Children with special needs or emotional/ behavioural difficulties are more likely to be involved in bullying. They also may be less able to accurately report what has happened, meaning that bullying of these children is often more difficult to pick up on and resolve.
What can I do?
As part of your normal routine...
- Be alert for changes in what is usual for your child. Some SEN children will not be able to tell you if they are being bullied so look for unspoken signs too.
- If you use a communication system, make sure it allows your child to tell you about bullying. You could make some picture cards or learn some new signs to communicate this.
- Make sure your child knows what bullying is.
If you think something has happened...
- Try not to panic!
- Some children (especially those with BESD) need time to calm down before they can go through what happened. However, some children with SEN find it difficult to remember if you leave it too long. Try to find the right balance.
- If going back over the incident will upset your child, try to find out what happened from the school so you can be involved in sorting out the problem.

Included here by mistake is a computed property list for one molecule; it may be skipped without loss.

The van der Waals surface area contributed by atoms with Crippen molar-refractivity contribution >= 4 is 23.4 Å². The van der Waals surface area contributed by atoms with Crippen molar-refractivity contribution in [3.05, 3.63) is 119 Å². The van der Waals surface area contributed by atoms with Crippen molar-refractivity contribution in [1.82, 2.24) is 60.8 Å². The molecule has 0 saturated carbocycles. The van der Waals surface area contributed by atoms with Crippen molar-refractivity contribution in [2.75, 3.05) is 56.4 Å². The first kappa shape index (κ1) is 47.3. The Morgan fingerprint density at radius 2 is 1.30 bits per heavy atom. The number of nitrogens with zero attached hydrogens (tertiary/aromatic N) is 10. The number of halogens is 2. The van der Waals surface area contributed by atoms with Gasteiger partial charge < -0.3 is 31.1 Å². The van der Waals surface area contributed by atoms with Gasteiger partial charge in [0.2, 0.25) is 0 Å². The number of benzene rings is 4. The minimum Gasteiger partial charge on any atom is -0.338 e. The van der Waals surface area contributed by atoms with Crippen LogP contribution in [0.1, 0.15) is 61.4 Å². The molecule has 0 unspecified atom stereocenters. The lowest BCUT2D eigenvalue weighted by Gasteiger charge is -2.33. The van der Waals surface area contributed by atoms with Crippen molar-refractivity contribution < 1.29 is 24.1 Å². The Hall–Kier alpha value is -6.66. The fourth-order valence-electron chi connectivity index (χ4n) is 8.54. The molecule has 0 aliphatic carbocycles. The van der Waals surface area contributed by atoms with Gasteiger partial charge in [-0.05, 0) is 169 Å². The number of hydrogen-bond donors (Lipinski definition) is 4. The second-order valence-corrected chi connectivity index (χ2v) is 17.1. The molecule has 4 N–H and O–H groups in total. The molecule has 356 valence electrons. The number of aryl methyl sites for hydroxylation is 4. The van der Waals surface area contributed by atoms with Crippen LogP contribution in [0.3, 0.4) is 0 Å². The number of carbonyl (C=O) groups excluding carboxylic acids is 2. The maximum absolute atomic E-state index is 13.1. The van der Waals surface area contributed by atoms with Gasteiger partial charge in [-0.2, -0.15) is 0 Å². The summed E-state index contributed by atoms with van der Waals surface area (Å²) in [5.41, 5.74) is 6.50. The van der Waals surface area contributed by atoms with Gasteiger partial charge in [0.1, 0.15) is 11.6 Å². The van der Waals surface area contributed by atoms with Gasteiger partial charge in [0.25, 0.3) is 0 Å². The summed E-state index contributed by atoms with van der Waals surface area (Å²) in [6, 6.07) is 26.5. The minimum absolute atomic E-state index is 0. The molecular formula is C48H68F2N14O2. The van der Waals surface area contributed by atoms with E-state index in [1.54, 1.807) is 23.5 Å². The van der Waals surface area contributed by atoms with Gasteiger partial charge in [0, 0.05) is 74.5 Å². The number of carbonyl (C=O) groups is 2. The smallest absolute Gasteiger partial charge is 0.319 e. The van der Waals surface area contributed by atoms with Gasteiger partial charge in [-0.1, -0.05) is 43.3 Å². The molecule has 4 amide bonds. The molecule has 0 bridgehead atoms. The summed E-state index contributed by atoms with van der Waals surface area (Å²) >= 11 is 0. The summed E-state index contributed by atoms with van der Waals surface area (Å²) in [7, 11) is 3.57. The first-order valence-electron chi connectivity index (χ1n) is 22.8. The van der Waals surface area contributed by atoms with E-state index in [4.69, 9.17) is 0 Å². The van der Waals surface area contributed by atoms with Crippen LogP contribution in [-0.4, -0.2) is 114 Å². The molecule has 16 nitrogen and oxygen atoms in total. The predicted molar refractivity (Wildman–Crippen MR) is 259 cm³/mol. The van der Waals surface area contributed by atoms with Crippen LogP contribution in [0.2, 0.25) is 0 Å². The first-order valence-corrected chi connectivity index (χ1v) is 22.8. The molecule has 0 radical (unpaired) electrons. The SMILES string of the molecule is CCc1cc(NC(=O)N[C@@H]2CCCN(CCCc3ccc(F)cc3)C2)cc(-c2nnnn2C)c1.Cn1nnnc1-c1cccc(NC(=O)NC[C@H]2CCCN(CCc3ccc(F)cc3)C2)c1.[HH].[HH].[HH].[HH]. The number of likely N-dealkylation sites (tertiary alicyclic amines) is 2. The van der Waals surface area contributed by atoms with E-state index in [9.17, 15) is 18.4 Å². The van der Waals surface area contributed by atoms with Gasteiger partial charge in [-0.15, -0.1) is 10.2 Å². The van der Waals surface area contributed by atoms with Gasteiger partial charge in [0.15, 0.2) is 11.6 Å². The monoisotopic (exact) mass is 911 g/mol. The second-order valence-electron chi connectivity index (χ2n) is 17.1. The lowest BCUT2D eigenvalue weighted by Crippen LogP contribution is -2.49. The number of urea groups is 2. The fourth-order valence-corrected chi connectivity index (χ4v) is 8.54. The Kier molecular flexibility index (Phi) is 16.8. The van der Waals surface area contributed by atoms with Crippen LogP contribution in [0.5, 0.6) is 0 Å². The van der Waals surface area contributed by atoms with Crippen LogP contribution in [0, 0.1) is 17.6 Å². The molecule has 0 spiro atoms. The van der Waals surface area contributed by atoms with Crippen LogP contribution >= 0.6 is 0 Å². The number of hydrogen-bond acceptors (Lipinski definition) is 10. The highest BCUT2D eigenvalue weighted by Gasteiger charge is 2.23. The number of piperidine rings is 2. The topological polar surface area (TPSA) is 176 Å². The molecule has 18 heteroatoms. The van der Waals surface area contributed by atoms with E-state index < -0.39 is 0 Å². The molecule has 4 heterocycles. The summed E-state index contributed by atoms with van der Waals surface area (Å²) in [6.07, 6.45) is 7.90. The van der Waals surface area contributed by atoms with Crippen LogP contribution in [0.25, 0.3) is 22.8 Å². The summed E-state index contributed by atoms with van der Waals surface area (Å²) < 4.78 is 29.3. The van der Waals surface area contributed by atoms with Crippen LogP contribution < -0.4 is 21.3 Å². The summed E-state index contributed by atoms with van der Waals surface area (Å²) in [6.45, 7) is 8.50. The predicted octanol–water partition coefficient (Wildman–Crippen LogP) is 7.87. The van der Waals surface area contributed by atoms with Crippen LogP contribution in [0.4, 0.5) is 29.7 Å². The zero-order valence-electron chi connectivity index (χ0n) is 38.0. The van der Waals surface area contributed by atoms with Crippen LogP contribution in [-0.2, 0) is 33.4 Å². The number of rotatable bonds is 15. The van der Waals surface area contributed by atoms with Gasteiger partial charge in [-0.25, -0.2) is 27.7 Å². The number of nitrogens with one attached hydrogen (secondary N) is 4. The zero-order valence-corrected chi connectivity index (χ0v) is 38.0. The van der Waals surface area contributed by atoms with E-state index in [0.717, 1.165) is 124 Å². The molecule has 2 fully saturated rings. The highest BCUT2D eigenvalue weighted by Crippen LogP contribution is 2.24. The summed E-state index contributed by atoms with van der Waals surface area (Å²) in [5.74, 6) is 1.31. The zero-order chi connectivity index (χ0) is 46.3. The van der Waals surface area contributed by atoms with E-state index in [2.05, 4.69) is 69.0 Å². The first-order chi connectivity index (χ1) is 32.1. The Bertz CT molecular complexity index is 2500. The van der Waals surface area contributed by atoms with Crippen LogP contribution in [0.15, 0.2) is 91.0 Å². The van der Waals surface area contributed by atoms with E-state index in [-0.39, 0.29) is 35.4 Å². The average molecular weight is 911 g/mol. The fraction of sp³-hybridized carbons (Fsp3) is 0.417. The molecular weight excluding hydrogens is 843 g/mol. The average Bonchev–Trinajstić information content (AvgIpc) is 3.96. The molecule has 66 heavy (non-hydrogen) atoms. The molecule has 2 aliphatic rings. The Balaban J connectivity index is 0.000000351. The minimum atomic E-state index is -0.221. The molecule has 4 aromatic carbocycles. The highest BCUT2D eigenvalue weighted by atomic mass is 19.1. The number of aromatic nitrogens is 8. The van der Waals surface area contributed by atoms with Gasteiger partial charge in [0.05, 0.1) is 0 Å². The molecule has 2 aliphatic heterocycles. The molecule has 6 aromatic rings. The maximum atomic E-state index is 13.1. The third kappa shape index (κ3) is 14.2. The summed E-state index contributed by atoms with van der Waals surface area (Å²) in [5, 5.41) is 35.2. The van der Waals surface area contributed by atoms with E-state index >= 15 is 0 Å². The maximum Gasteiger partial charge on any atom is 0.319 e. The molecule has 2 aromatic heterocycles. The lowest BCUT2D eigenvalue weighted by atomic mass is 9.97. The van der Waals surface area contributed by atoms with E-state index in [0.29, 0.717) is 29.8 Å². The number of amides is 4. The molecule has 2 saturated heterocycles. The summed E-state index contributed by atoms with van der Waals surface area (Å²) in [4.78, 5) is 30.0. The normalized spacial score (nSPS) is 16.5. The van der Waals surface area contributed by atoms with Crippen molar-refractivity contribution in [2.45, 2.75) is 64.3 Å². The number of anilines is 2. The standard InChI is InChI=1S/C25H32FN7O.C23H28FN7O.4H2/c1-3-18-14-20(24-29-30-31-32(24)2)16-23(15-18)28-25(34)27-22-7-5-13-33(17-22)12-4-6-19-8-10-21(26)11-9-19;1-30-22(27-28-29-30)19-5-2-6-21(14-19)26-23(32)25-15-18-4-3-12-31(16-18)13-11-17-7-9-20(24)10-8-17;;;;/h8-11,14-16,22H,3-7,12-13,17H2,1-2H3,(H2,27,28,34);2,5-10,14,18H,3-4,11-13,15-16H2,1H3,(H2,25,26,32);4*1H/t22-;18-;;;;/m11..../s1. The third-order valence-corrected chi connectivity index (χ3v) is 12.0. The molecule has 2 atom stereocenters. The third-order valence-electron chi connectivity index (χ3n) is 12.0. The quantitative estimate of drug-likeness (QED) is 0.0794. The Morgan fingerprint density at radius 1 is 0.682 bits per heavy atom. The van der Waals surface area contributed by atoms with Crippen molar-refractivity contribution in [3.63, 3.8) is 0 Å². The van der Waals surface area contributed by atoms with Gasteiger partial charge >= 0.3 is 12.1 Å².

- Establish who was involved. It might be helpful to try and get a description as well as a name.
- Get as much information as you can about what happened. You could draw a picture or timeline if this helps. Check the story through to make sure you have understood.
- Talk to the school and work together. If you go in, make sure you tell your child you will be there. It can be confusing if a parent is suddenly spotted in school at an unusual time.
- Tell your child what will happen next and ask them to repeat this back to you so you can be sure they understood.
Make sure any bullying problems are included at the annual review, even if this is only to say that they have now been sorted out.
Bullying of children with SEN can be very distressing. You do not have to deal with it on your own.
If you have bullying concerns you could involve any of the other professionals who usually work with you and your child, like the Educational Psychologist or Behaviour Support Worker.